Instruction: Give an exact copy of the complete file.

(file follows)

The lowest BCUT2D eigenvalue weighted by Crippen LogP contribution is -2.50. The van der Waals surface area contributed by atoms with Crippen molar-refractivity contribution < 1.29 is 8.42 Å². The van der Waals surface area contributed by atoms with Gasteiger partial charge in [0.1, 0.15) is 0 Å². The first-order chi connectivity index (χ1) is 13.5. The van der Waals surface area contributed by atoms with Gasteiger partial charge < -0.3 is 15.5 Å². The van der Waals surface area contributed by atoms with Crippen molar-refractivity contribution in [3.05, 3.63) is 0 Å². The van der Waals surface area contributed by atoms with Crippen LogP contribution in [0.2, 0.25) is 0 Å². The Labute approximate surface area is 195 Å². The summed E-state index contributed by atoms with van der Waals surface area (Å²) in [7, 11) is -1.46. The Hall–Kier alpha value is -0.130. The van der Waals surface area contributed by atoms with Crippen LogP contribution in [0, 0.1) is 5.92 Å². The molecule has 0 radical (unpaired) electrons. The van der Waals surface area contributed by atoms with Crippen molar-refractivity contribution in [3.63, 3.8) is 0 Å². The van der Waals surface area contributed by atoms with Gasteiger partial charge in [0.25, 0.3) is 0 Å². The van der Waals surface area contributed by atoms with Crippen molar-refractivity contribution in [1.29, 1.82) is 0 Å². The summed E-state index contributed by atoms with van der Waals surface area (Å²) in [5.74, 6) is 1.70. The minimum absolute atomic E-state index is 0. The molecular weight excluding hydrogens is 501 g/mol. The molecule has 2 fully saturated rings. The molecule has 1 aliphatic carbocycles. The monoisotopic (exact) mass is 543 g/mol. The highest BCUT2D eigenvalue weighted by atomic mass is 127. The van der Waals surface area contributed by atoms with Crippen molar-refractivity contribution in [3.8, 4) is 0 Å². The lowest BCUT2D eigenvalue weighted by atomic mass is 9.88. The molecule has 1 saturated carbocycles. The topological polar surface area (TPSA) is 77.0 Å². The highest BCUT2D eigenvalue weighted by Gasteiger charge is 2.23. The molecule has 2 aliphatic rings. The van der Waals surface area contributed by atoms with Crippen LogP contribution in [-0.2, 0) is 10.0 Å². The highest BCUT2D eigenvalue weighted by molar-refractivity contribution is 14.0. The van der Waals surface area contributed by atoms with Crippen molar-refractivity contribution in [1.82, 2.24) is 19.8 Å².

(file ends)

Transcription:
The lowest BCUT2D eigenvalue weighted by Crippen LogP contribution is -2.50. The van der Waals surface area contributed by atoms with Crippen molar-refractivity contribution < 1.29 is 8.42 Å². The van der Waals surface area contributed by atoms with Gasteiger partial charge in [0.1, 0.15) is 0 Å². The first-order chi connectivity index (χ1) is 13.5. The van der Waals surface area contributed by atoms with Gasteiger partial charge < -0.3 is 15.5 Å². The van der Waals surface area contributed by atoms with Crippen molar-refractivity contribution in [3.05, 3.63) is 0 Å². The van der Waals surface area contributed by atoms with Crippen LogP contribution in [0.2, 0.25) is 0 Å². The Labute approximate surface area is 195 Å². The summed E-state index contributed by atoms with van der Waals surface area (Å²) in [7, 11) is -1.46. The Hall–Kier alpha value is -0.130. The van der Waals surface area contributed by atoms with Crippen LogP contribution in [0, 0.1) is 5.92 Å². The molecule has 0 radical (unpaired) electrons. The van der Waals surface area contributed by atoms with Crippen molar-refractivity contribution in [3.63, 3.8) is 0 Å². The van der Waals surface area contributed by atoms with Gasteiger partial charge in [0.25, 0.3) is 0 Å². The van der Waals surface area contributed by atoms with Crippen molar-refractivity contribution in [1.29, 1.82) is 0 Å². The summed E-state index contributed by atoms with van der Waals surface area (Å²) in [5.74, 6) is 1.70. The minimum absolute atomic E-state index is 0. The molecular weight excluding hydrogens is 501 g/mol. The molecule has 2 fully saturated rings. The molecule has 1 aliphatic carbocycles. The monoisotopic (exact) mass is 543 g/mol. The highest BCUT2D eigenvalue weighted by atomic mass is 127. The van der Waals surface area contributed by atoms with Crippen molar-refractivity contribution in [3.8, 4) is 0 Å². The lowest BCUT2D eigenvalue weighted by atomic mass is 9.88. The molecule has 1 saturated carbocycles. The topological polar surface area (TPSA) is 77.0 Å². The highest BCUT2D eigenvalue weighted by Gasteiger charge is 2.23. The molecule has 2 aliphatic rings. The van der Waals surface area contributed by atoms with Crippen LogP contribution in [-0.2, 0) is 10.0 Å². The highest BCUT2D eigenvalue weighted by molar-refractivity contribution is 14.0. The van der Waals surface area contributed by atoms with Crippen molar-refractivity contribution in [1.82, 2.24) is 19.8 Å².